Why Beyonce's album changes everything
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BEYONCE released her self-titled surprise album via iTunes less than a week ago, and the record-breaking results are pouring in.
According to Apple, Beyonce reached the top spot on the iTunes charts in 104 countries en route to selling 828,773 copies worldwide in its first three days - including 617,213 in the US. That's more than the combined opening week sales of Katy Perry's PRISM and Lady Gaga's ARTPOP, and the numbers make Beyonce's latest effort the fastest-selling album in iTunes history.
The world's leading advertising experts say Beyonce's album launch - with no hype or pre-warning - is a total game changer for the marketing industry.
"Marketing as we knew it is dead," Saatchi & Saatchi CEO Kevin Roberts said in an interview with Bloomberg.
Others are more conservative. An article on CNBC.com points out that few could pull off what Beyonce has done. She has been building up her brand and loyal fan base since her Destiny's Child days in the 1990s.
But the move does suggest that marketing is reverting back to a 1960s styles of "relationship marketing".
"Artists, authors, Fortune 500s, entrepreneurs, and everyone in-between is learning that social media and online marketing can only get you so far. Building great relationships with your customers (or fans) is the single greatest form of marketing you can do. Beyonce's new album isn't successful because she kept it a secret and dropped it out of thin air, it's successful because she has a huge fan base, has poured her life into her brand, and is an incredibly talented human being," CNBC.com reported.
One veteran entertainment lawyer who declined to be named told Forbes : "The fact that nearly 900,000 customers were willing to pay full price to buy this album is testament to the passionate dedication of Beyonce's legions of fans. Most artists have to pre-sell or hype albums by giving away singles on various websites, or streaming the album."
So how does the album impact Beyonce's bottom line? The aforementioned attorney believes the "Single Ladies" singer has already turned a profit on her latest launch, thanks in part to a deal with Sony's Columbia Records rumoured to be structured more like a joint venture than a simple superstar royalty rate of 20 per cent or thereabouts (a spokesman for Beyonce declined to comment for this story and a representative from Sony did not immediately respond to a request for comment).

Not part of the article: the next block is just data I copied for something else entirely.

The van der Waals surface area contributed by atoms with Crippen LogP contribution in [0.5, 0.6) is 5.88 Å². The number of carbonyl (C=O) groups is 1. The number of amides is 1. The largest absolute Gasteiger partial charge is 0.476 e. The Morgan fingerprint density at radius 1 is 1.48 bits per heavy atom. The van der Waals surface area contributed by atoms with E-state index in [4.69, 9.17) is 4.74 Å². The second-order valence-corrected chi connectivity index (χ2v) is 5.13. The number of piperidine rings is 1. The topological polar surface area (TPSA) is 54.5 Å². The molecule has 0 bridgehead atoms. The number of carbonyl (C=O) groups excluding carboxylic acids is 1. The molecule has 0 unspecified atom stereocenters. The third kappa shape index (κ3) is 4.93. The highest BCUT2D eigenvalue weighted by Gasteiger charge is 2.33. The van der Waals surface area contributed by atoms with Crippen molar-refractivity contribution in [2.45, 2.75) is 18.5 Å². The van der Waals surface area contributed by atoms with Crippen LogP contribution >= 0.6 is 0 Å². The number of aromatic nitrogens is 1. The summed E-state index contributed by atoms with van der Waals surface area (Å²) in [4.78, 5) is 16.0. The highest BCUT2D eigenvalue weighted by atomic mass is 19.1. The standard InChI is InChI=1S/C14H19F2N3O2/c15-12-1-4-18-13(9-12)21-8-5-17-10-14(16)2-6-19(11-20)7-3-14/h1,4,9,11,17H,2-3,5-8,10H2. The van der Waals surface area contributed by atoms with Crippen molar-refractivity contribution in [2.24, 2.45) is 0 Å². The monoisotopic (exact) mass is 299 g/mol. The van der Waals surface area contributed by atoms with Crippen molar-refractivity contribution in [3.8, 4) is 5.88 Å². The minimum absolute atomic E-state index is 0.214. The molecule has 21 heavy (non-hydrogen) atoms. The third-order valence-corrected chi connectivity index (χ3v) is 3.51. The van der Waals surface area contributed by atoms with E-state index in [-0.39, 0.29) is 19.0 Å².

A partnership-style setup would be particularly lucrative given Beyonce's iTunes launch. Apple typically takes a 30 per cent cut of sales, which would leave 70 per cent, or a little over $11 per $15.99 album sold, for Beyonce and her label. Take out the statutory 9.1 cents for publishing on each of the album's 14 tracks (Beyonce has songwriting credits on the album, but let's assume her co-writers take the lion's share) and you're left with about $10 per unit.
Mainstream pop albums' production budgets can easily soar into the millions, and Beyonce's includes videos for each track, which could push the total cost into the mid seven-figures. But even assuming that she co-financed a whopping $5 million budget, the album's opening weekend alone would have earned Beyonce and her label a multi-million-dollar profit to split.
Of course, those details may be moot. According to a different attorney, Lori Landew of Fox Rothschild, the deal was probably a moneymaker for Beyonce before the album even went on sale, even if her agreement was structured as some sort of joint venture.
"Presumably, Beyonce's deal entitled her to a nice advance payment on sales before a single unit (digital or physical) was sold," she says. "However you slice it, it seems safe to say that her label will work hard to make and keep her happy so that they can enjoy a mutually rewarding relationship now and into the future."
Under this likely scenario, Beyonce won't see another dollar from the album until she earns back her advance, plus any share of production costs added to it. But if big upfront payments run in the family, she's already in good shape - her husband Jay Z's Live Nation deal called for advances of $10 million per album.
As profitable as Beyonce may end up being in its own right, its most valuable contribution to its namesake's bottom line may be more difficult to quantify. The buzz created by the launch should help boost sales for her Mrs. Carter World Tour, for which she is signed up for 26 more dates through the end of March.
She's currently grossing over $2 million per city, and if her album helps sustain the addition of more shows and sell more tickets for her existing winter gigs, the financial impact could be far greater than that of Beyonce's record-setting iTunes sales.